If you haven’t noticed yet, NORAD is involved in a lot of world ending incidents. One of the scariest was in 1979 when a technician inserted a training tape into the NORAD computer system. It simulated a real-life nuclear event and shocked NORAD personnel. At the time, tensions between the U.S. and Soviets were low, so skepticism saved the day and allowed them to realize the error.
Mount Tambora Volcano
Erupting in 1815, Mount Tambora blasted 12 cubic miles of gases, dust, and rock into the atmosphere. It also launched a tsunami that ended up instantly killing 10,000 people. However, that wasn’t the end. It also clouded most of the Earth, causing months of colder temperatures from North America to Europe, creating crop failure and famine.
The Black Plague
The Black Plague was one of the most devastating epidemics in human history. It killed over 50 million people from 1346 to 1353, which was 60 percent of Europe’s overall population at the time. It had a devastating effect on Europe’s future growth and culture for ages to come.
In 1986, a horrific nuclear power plant meltdown happened in Chernobyl, Ukraine. It released an incredible amount of radioactive material into the environment. In order to contain the destruction and contamination, authorities poured sand and boron over top of the site; then they covered it with a temporary concrete structure called the “sarcophagus.”
Norwegian Rocket Incident
In 1995, Russian radar systems detected a missile heading over their northern border. Believing it was a pre-emptive attack, they sent signals to ready for war. With only 4 minutes left, Russian commanders waited for launch commands. However, once the object fell into the sea, everyone was ordered to stand down. An hour later, Russia learned the rocket was a Norwegian science experiment studying the Northern Lights.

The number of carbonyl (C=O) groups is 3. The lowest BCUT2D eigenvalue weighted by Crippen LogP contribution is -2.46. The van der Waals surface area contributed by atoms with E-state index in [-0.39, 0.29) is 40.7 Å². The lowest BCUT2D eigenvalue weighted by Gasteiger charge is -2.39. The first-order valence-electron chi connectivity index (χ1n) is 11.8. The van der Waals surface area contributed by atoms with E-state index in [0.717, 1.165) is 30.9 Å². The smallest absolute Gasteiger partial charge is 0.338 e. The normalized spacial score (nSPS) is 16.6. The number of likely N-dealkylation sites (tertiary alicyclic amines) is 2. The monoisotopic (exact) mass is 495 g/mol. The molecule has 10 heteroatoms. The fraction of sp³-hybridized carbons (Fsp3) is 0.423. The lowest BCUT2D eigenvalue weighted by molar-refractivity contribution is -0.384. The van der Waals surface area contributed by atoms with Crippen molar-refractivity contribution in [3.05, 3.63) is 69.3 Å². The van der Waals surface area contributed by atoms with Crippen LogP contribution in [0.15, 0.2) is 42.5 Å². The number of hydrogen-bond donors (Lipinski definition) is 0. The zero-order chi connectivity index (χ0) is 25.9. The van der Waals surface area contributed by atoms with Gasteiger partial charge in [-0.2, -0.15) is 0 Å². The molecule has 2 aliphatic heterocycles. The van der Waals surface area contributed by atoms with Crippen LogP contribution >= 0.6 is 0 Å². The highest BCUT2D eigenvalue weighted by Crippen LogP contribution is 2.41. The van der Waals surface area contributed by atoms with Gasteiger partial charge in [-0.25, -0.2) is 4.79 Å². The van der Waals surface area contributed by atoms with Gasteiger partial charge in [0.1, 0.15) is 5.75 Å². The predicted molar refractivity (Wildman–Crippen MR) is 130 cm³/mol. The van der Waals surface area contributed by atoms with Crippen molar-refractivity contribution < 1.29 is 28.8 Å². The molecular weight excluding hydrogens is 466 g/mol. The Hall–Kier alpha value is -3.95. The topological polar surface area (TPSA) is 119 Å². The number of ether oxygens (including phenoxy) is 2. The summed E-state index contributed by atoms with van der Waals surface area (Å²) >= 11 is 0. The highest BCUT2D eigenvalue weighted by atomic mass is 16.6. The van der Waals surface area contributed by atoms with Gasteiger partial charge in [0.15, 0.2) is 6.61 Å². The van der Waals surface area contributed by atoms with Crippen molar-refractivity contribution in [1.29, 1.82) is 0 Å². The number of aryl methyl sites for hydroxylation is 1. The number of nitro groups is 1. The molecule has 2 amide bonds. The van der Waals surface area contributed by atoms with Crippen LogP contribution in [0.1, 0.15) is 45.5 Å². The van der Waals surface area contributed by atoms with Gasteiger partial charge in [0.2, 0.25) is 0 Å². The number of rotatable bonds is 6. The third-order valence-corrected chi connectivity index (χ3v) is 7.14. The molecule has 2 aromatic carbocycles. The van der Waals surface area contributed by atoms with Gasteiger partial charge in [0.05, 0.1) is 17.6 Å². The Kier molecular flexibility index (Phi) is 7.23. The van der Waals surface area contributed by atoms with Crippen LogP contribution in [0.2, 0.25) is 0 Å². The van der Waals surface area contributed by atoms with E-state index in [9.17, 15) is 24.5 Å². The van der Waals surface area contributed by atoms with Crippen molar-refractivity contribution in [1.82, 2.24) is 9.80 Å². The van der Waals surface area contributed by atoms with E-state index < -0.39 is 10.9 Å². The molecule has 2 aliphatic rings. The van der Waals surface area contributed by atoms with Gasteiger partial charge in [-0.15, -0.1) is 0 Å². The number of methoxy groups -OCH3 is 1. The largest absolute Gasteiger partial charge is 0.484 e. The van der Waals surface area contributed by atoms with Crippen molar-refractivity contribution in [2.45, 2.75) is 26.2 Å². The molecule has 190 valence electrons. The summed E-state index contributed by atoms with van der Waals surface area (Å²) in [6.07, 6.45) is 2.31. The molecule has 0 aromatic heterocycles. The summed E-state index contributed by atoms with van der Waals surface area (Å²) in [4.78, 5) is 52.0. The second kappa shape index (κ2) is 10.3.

In 1996, Comet Hyakutake passed very close to the Earth. It was one of the closest times a comet has come to the Earth in over 200 years.
The Spanish Flu
Beating out the Black Plague as one of the most deadly diseases in history, the Spanish Flu reached pandemic levels and killed more people than World War I. On record, it killed between 20 to 40 million people.
1983 Soviet Nuclear False Alarm
Much like errors at NORAD, the Soviet Union had their own nuclear close call when in 1983, they received notifications that several American missiles were headed right for them. A man named Stanislav Petrov was on duty at the time and had to make a decision to send the data up the chain of command or ignore it. Feeling something was off, he chose to ignore it, taking a huge risk in the process. Fortunately, he was correct, and his decision helped avert nuclear disaster.
H-Bomb Accidentally Dropped
In 1957, a 42,000-pound H-Bomb, one of the most powerful made at the time, accidentally fell off a bomber over Albuquerque. Fortunately, it landed in an uninhabited area, and no one was injured or killed.
In 2013, a ten-ton meteor streaked across the sky over Russia going 33,000 mph (53,108 kph). The size, weight, and speed of the meteor made it equal in power to a nuclear bomb when it hit the ground. The shock wave blew in more than 1 million square feet of glass and injured 1,100 people.